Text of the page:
This is the new BMW M5 super saloon. Or at least it's the BMW Concept M5, a show car that will be unveiled at this month's 2011 Shanghai auto show, and a preview of how the production M5 will look.
Apart from the darkened wheels and lack of interior, this Concept M5 mirrors the real M5 almost 100%. This is the fifth-generation BMW M5, but the first M car to get its own unique model designation: F10M.
So what do we know about the new 2011 BMW M5?
Let's start with what's under the skin, what BMW wants to keep under wraps until the real thing is unveiled at the 2011 Frankfurt motor show. Under the bonnet the E60 M5's V10 has been replaced by a 4.4-litre twin-turbo V8. So far BMW will only say it's a 'high-revving V8 engine with M TwinPower Turbo Technology' but we know it's the same engine you'll find in the X5 M and X6 M.
However, as befits the M5, we hear the V8 have a little more power than the 4x4 pair: reckon on 578bhp and 530lb ft, up from 547bhp and 501lb ft. The blown V8 won't have quite the same whip-crack responses as the naturally aspirated V10, but BMW promises that 'the eight-cylinder power unit delivers a spontaneous and even acceleration, which remains constant up to the highest load and is characteristic of the M feeling, in a previously unequalled dimension'.
The M5 also runs a different gearbox from the SUV M cars. They have a six-speed automatic, but the M5 has a seven-speed double-clutch gearbox that sends power to the rear wheels (via the famous active M Differential, of course).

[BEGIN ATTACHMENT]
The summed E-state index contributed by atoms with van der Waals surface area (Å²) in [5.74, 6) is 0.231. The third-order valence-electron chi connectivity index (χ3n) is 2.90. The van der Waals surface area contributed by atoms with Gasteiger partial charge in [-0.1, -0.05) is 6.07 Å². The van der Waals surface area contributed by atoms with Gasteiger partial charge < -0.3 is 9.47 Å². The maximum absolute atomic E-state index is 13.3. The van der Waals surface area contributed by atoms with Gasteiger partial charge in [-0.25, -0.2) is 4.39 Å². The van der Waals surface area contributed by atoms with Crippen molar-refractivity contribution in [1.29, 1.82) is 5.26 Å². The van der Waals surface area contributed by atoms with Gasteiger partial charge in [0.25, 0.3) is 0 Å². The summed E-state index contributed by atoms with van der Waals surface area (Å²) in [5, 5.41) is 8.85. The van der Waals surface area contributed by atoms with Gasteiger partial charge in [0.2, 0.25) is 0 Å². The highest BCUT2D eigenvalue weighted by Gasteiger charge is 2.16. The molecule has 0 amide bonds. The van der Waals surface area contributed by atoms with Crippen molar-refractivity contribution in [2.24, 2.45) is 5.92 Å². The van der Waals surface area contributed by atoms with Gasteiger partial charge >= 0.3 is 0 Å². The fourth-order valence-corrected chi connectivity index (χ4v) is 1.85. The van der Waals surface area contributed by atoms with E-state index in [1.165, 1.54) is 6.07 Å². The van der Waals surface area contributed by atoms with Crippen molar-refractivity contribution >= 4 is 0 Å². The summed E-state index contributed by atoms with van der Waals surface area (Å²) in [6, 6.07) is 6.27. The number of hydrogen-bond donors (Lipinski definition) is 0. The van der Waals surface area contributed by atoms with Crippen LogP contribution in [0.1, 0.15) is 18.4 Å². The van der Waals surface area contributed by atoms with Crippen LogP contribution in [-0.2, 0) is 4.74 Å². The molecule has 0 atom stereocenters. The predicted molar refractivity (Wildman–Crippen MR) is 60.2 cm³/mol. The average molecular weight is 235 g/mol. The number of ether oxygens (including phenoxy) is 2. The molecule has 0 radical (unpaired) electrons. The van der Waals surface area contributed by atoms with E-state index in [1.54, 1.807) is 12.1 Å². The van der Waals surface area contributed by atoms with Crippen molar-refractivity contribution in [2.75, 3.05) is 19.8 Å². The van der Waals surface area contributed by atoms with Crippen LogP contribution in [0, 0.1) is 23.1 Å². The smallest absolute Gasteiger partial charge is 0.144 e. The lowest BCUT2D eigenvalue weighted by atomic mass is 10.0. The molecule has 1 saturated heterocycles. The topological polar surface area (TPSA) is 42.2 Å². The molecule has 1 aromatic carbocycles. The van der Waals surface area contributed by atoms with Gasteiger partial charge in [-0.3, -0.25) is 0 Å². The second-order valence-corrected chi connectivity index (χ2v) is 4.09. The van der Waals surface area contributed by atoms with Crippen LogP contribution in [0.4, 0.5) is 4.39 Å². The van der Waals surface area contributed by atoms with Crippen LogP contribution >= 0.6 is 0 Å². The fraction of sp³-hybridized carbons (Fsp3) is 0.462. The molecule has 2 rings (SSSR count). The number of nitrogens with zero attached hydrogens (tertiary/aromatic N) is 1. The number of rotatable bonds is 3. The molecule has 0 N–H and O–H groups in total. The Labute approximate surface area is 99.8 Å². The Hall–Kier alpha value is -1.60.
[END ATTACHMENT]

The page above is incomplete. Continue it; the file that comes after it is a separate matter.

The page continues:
Add that to a whole host of drivetrain tweaks (including stop/start) and BMW claims the new M5 consumes 25% less fuel and is 25% cleaner than the old M5: that means around 24.5mpg and 258g/km. Big improvements on the 19.6mpg and 344g/km V10, but still behind the new Mercedes CLS63 AMG.
BMW M5 Concept: the lowdown
M-specific suspension and steering are a given, and there are big brakes hiding behind the 20in forged alloys – the tyres are 265/35 ZR20 up front and 265/35 ZR20 at the back.
As is tradition with M car concepts, the doors are locked and the windows are darkened so there's no chance of seeing the interior, but there will be new seats and a new steering wheel with proper paddles.
Instead it's the exterior that BMW wants us to focus on, and it's clear that despite a complete visual overhaul the new M5 is still relatively understated.
The new front bumper features a trio of air intakes, the flanks features chrome-lined gills (and integrated indicators) and new sills, and at the back there's M Division's signature quad exhausts, plus a discreet boot spoiler, bespoke bumper and rear diffuser.